FORT WAYNE—One of the city’s most well-known champions passed away last week.
Dick Freeland, 76, was called home by the Lord on Sunday, Oct. 20, 2013, with his family by his side. He was chairman of the board of Pizza Hut of Fort Wayne Inc.
Born March 16, 1937, in Nevada, Mo., he was a son of the Rev. Fred and Helen Freeland. In high school, he moved with his family to Des Moines, Iowa, where he was an ironworker and worked on Atlas rocket launch sites throughout the Midwest.
In 1957, he married Deanna Walters and they had three children, Kim (Alan) Cook, Terri Derheimer (deceased), and Todd (Angie) Freeland.
In 1967, Freeland took a part-time job at a Pizza Hut for $1.25 an hour. He eventually became a store manager, area manager and a part-owner in an Iowa franchise. In 1972, he and Deanna moved to Fort Wayne and opened their first Pizza Hut on East State near Coliseum Boulevard. Over 40 years the business grew to include 48 Pizza Huts in Indiana and Ohio and four KFC restaurants.
In 1995, Freeland traveled to Poland to advise the Pizza Hut team on improving their operations. Soon after, he became a partner in the Pizza Hut and KFC business in Poland and the Czech Republic.
Freeland’s philosophy was to hire high-quality employees, train them well and empower them to make decisions for the benefit of the customer and the business.
“Employees need to be in a situation where… they are having fun and like what they are doing.… There are only so many hours, minutes, days, weeks that you are going to live on this earth, and that time should be spent enjoying as much of it as you can,” Freeland said in a training tape for new employees.
In his leisure time, Freeland was involved heavily in local, state, and national politics. He enjoyed hunting, fishing, traveling, and breeding Arabian horses at his Freeland Farms, some of which were sold in Europe, South America and the Middle East. He was a founding member and on the board of directors of the Arabian Horse Breeders Alliance and the Arabian Breeders World Cup.
In February of 2013, Freeland was awarded the “Sagamore of the Wabash” by Governor Mike Pence, who recognized Freeland for his entrepreneurial spirit, public service and courageous work. Ducks Unlimited named him Conservationist of the Year in 2013. His board affiliations included Steel Dynamics Inc., Hall of Fame member of International Pizza Hut Franchise Holders Association, Federal Home Loan Bank of Indianapolis, Indiana Chamber of Commerce, Greater Fort Wayne Chamber of Commerce, Lutheran Hospital, Leadership Fort Wayne, and Allen County Republican Party. He was a member of Fort Wayne Business Forum, Young Presidents’ Organization, Council for National Policy, Republican Senatorial Committee, Fort Wayne Country Club, Sycamore Hills Golf Club, and regional finance chairman of Bush/Quayle 1992.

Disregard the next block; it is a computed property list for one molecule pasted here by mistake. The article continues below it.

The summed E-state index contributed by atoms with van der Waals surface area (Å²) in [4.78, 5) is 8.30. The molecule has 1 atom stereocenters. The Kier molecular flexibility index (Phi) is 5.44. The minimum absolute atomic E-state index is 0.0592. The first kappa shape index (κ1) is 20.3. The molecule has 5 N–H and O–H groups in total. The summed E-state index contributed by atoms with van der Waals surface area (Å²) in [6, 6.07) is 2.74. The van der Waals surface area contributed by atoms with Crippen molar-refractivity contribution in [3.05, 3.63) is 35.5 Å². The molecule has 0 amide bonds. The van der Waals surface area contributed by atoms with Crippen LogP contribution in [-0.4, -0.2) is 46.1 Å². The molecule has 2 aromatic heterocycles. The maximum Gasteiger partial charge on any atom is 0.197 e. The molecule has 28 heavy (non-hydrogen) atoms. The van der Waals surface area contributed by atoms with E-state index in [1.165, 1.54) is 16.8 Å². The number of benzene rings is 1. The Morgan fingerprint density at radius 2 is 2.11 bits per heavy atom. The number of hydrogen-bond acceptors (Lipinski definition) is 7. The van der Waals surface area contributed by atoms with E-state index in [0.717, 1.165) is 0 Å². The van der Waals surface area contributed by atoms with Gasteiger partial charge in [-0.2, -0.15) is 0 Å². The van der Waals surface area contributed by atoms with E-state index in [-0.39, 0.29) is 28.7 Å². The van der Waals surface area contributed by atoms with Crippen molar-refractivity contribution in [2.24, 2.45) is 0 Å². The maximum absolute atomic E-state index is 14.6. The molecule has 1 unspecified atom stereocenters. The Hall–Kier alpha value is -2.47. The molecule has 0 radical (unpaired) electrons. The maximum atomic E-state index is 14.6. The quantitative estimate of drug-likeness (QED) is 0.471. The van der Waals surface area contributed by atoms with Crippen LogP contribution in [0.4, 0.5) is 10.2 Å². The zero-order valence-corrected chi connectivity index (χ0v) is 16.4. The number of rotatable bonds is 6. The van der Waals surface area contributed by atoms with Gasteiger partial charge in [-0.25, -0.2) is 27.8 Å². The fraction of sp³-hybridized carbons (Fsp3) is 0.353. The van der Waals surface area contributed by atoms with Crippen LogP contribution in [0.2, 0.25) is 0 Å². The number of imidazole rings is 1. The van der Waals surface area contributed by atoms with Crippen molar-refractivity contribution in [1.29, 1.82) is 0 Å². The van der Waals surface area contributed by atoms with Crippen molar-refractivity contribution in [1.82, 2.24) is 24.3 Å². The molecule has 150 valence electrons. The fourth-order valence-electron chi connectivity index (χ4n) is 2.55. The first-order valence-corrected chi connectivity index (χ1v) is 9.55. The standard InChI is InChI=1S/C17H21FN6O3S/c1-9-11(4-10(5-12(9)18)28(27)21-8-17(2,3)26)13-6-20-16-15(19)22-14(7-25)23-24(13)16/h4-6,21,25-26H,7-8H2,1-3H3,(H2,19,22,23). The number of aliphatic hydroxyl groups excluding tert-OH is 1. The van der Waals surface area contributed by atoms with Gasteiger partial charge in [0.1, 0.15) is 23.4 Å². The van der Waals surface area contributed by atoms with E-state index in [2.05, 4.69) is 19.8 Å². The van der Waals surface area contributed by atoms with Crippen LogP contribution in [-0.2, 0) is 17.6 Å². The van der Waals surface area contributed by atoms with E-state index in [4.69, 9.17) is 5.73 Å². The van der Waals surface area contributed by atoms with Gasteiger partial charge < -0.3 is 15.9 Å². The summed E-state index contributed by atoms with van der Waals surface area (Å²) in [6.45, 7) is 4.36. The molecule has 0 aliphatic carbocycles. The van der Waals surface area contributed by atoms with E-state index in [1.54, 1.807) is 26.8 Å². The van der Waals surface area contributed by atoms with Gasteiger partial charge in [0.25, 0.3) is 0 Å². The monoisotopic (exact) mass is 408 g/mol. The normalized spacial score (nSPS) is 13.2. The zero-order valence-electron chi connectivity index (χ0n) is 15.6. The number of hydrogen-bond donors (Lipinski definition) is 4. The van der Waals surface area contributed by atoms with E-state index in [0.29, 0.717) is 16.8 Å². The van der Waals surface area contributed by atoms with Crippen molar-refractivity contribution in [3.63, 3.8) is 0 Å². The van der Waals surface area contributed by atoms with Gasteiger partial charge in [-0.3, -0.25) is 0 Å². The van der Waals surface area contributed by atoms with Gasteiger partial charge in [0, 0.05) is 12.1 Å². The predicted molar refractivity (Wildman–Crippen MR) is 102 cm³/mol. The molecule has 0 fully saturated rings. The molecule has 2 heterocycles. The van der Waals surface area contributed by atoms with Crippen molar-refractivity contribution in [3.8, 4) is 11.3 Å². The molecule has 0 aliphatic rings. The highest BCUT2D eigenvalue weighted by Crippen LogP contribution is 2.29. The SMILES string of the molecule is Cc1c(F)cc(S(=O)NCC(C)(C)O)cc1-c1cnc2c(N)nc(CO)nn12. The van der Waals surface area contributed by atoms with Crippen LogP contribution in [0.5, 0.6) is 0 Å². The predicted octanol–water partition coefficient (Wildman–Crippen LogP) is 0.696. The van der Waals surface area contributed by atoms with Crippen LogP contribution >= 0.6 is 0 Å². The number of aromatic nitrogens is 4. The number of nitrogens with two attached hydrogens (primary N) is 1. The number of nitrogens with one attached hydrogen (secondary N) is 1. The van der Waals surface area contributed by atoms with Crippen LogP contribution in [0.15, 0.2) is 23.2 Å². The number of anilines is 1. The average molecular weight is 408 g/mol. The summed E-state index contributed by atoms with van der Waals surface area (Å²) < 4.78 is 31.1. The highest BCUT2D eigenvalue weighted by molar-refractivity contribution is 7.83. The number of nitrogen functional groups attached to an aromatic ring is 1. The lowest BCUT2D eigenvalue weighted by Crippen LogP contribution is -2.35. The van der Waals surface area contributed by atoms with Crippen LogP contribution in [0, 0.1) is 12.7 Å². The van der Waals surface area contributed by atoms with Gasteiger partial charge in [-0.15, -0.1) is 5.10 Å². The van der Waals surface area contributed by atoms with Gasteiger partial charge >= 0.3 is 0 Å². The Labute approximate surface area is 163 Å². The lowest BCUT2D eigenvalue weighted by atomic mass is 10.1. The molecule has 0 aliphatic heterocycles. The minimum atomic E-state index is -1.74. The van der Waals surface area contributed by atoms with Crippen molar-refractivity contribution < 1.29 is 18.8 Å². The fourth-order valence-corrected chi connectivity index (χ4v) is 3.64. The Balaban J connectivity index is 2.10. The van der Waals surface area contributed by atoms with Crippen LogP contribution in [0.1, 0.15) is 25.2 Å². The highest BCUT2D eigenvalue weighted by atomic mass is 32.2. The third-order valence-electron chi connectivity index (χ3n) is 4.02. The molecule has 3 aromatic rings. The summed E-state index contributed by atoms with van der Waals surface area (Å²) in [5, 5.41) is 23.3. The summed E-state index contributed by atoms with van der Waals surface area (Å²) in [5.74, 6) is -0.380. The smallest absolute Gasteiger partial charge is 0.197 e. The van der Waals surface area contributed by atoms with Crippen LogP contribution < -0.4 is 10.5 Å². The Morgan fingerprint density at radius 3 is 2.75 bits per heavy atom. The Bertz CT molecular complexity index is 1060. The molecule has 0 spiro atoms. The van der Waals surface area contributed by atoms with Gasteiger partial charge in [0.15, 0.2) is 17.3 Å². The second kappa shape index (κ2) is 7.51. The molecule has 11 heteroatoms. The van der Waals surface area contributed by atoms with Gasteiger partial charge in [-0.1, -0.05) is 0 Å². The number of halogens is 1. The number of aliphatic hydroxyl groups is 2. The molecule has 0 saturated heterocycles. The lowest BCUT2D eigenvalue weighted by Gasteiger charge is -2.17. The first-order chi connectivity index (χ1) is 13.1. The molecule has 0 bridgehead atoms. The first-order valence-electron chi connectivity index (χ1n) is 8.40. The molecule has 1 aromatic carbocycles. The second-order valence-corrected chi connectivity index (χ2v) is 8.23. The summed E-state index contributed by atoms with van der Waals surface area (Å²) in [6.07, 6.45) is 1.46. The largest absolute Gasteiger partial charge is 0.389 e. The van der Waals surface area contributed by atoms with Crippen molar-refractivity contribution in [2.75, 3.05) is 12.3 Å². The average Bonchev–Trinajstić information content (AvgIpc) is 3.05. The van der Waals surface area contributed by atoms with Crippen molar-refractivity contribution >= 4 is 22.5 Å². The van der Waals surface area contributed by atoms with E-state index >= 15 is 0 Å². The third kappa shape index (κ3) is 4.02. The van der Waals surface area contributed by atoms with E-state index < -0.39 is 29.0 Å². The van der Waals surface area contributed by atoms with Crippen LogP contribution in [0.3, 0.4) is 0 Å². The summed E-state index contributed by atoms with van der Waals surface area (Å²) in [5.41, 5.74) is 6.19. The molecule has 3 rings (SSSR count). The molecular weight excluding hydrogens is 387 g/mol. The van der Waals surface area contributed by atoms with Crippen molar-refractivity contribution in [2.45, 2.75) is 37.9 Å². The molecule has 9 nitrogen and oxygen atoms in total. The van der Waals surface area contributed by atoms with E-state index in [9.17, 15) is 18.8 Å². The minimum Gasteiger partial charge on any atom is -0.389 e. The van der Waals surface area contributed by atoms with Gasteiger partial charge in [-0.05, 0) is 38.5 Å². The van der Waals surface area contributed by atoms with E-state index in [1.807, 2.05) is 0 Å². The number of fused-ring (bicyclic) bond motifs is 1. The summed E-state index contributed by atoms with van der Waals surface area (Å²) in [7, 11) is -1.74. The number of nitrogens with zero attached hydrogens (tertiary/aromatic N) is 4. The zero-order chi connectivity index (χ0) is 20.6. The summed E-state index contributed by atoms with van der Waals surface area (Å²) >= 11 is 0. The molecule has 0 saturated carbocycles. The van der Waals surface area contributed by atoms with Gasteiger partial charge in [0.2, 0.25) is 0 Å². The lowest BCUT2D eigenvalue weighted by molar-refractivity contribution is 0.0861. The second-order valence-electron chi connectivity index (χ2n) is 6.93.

He was also instrumental in the founding of The Chapel.
In addition to his wife and children, survivors include his half sister, Eleanor Mathis of Broken Arrow, Okla.; grandchildren, Tyler Freeland, Dillon Freeland, Deanna Derheimer, Lindsay (Darin) Falk, Tiffany (Mike) Rego, and Austin Freeland; and one great-grandchild, Connor Falk. He was preceded in death by his daughter, Terri Derheimer, in 2009; his brother, John (who died at age 10); and his half brother, Fred Freeland Jr.
Funeral services were Tuesday, Oct. 29, 2013, at The Chapel with private burial services. Arrangements were by D.O. McComb & Sons Funeral Home.
Preferred memorials may be made to Turnstone Center or The Chapel.
To sign the online guestbook, please visit www.mccombandsons.com.